Remember when a group of people going into the woods was a bad idea for all those involved in the movies? Well, it’s still a bad idea. Most moviegoers have caught up with this and attempted to play around with it; none more successful than Joss Whedon & Drew Goddard’s The Cabin in the Woods.
But that didn’t stop people from spawning a whole nest of rip-offs and kitschy throwbacks. Shine a light on the flaws and the uninspired feel, thinking they are the ones to make it all fresh again. Not many people saw Sebastian Silva’s Magic Magic, a twist on the genre that explored mental illness, isolation and social awkwardness. One of those people though may have just been Mona Fastvold whose film, The Sleepwalker, covers many of the same beats but is nowhere near as unnerving, interesting or worth a curiosity as that other trip.
Kaia (Gitte Witt) is taking a trip back to the Massachusetts home of her childhood. Along with boyfriend Andrew (Christopher Abbott), they plan to spend some time together while fixing up the joint he once worked on with her father, the original architect. A call comes through in the middle of the night from Kaia’s estranged sister, Christine (Stephanie Ellis), who is alone at the train station. The discomfort in the couple’s weekend is further escalated by another unwelcome visitor, Christine’s significant other Ira (Brady Corbet), who is the upper class opposite of Andrew’s quick-tempered blue-collar manly man.
Christine tempers the tension initially with the announcement that she’s pregnant. Unfortunately this means that she’s off her regular prescriptions, and soon her sleepwalking becomes a further element of stress. Waking up to see your sister with her hand down her panties wouldn’t be nearly as shocking if Kaia saw what Michael Cera woke up to when Juno Temple pulled a similar stunt in Magic Magic.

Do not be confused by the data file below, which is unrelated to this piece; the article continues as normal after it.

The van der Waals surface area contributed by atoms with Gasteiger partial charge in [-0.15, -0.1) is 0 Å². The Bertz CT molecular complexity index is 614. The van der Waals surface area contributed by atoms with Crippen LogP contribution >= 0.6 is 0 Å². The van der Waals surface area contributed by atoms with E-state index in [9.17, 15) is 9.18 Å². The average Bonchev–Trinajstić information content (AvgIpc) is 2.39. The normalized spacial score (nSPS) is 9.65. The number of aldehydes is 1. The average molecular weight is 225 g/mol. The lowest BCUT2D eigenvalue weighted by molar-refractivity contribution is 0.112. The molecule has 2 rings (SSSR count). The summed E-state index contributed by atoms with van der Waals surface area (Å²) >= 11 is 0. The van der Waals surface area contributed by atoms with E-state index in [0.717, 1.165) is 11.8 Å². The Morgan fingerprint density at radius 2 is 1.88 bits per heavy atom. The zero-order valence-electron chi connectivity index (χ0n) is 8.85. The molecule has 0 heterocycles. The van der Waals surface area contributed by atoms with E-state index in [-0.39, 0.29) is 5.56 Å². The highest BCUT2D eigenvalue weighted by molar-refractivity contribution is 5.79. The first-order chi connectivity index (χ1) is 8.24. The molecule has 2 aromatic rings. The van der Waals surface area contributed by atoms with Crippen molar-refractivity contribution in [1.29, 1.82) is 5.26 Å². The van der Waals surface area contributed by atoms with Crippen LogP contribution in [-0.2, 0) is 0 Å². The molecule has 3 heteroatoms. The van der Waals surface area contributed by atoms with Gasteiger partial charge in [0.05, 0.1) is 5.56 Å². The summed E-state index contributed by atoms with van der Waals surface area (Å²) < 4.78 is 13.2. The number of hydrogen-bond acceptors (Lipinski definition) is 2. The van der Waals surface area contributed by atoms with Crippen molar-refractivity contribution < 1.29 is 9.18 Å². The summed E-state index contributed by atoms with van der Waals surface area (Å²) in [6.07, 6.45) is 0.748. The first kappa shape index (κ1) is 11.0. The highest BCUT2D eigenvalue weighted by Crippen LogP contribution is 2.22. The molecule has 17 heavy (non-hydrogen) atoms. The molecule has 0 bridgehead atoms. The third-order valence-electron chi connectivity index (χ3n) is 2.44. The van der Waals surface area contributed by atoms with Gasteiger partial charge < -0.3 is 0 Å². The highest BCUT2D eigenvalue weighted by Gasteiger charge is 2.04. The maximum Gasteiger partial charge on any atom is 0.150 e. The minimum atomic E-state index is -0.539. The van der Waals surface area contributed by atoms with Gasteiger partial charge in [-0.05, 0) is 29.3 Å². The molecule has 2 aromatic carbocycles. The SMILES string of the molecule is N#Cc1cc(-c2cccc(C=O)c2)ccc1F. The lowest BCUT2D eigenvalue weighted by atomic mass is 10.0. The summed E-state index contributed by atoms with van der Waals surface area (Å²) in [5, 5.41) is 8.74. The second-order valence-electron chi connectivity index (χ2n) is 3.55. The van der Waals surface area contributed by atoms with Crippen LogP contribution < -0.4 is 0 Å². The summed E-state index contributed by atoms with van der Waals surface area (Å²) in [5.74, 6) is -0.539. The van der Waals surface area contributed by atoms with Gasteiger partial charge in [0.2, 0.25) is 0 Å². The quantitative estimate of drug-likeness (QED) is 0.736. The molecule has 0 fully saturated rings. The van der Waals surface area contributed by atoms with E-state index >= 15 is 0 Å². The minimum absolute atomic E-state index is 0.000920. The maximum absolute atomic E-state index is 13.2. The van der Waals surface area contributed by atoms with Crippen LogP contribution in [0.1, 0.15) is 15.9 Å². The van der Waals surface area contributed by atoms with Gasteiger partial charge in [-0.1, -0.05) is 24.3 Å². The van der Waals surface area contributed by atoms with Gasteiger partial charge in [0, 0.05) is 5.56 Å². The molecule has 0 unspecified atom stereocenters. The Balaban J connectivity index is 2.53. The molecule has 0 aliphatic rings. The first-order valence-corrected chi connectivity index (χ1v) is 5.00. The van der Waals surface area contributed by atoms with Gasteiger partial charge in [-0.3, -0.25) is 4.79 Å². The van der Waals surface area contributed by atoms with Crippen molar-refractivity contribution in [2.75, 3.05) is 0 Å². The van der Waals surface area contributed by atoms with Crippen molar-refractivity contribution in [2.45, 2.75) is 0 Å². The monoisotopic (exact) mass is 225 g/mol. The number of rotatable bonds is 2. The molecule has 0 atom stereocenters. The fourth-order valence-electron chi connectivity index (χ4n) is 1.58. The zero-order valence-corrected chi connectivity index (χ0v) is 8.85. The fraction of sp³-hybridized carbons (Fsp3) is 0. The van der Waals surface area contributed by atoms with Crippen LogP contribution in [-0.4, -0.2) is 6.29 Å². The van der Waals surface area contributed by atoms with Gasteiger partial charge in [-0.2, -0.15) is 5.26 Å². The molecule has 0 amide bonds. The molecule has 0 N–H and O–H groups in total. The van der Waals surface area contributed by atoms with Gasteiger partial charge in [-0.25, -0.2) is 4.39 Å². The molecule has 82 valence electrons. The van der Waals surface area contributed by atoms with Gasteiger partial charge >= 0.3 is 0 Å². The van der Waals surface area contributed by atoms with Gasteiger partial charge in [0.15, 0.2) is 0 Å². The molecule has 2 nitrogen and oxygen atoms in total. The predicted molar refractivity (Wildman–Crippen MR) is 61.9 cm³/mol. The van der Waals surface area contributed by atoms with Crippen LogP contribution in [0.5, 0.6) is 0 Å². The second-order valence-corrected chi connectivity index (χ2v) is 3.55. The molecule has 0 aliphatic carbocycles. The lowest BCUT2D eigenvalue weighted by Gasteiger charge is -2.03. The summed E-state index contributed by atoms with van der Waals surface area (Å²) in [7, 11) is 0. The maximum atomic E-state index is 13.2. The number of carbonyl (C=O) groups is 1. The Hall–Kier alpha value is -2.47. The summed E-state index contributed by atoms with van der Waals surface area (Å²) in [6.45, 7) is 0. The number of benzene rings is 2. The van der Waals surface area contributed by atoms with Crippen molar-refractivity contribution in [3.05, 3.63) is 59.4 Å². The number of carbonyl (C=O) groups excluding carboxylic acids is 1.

Shock value aside, the screenplay by actress-turned-director Mona Fastvold and co-star Brady Corbet is full of surface-level metaphors. Christine’s sleepwalking masks the obvious trauma that has existed between the two sisters going back to their youth. Plus, what better way to suggest repairing it than putting the house back together again; the very one that partially burned down and left Kaia with scar tissue over sensitive parts of her body? This is not deep stuff from Fastvold no matter how many repeat shots and drawn-out pieces of the simplistic puzzle she wants to lay out.
The greatest suspense the film has to offer is just how long it is going to take for the tension between the two males to boil over rather than the sisters, who are supposed to be the film’s central relationship. When one character eventually goes missing, the others quickly drift away as well, basically amounting to them being as tired of dealing with the situation and one another as the audience is. The opposing personalities of the sisters barely register as anything beyond slightly withdrawn and slightly outgoing. The drabness of the cinematography may accurately reflect the weather and the mood of the piece, but without even the spark of a fire to warm us up one is left wishing they booked a trip to someplace with more passion. Like Siberia.